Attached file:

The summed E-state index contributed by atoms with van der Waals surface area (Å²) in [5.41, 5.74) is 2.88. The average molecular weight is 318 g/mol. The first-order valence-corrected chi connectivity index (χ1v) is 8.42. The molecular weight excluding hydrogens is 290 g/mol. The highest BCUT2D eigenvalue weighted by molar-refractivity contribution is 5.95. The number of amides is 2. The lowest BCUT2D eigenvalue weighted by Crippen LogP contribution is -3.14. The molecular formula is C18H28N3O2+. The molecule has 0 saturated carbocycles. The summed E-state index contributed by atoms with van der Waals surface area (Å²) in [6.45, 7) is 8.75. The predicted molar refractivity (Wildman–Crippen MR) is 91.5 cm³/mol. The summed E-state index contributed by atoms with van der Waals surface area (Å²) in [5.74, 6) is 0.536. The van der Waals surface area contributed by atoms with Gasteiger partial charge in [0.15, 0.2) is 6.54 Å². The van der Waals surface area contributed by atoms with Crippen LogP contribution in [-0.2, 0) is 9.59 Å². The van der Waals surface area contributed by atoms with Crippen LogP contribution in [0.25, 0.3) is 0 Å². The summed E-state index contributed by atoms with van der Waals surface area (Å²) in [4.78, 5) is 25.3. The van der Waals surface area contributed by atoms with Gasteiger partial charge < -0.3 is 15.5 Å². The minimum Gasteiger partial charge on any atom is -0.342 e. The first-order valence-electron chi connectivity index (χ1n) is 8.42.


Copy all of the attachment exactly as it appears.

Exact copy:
The summed E-state index contributed by atoms with van der Waals surface area (Å²) in [5.41, 5.74) is 2.88. The average molecular weight is 318 g/mol. The first-order valence-corrected chi connectivity index (χ1v) is 8.42. The molecular weight excluding hydrogens is 290 g/mol. The highest BCUT2D eigenvalue weighted by molar-refractivity contribution is 5.95. The number of amides is 2. The lowest BCUT2D eigenvalue weighted by Crippen LogP contribution is -3.14. The molecular formula is C18H28N3O2+. The molecule has 0 saturated carbocycles. The summed E-state index contributed by atoms with van der Waals surface area (Å²) in [6.45, 7) is 8.75. The predicted molar refractivity (Wildman–Crippen MR) is 91.5 cm³/mol. The summed E-state index contributed by atoms with van der Waals surface area (Å²) in [5.74, 6) is 0.536. The van der Waals surface area contributed by atoms with Gasteiger partial charge in [0.15, 0.2) is 6.54 Å². The van der Waals surface area contributed by atoms with Crippen LogP contribution in [-0.2, 0) is 9.59 Å². The van der Waals surface area contributed by atoms with Crippen LogP contribution in [0.25, 0.3) is 0 Å². The summed E-state index contributed by atoms with van der Waals surface area (Å²) in [4.78, 5) is 25.3. The van der Waals surface area contributed by atoms with Gasteiger partial charge < -0.3 is 15.5 Å². The minimum Gasteiger partial charge on any atom is -0.342 e. The first-order valence-electron chi connectivity index (χ1n) is 8.42.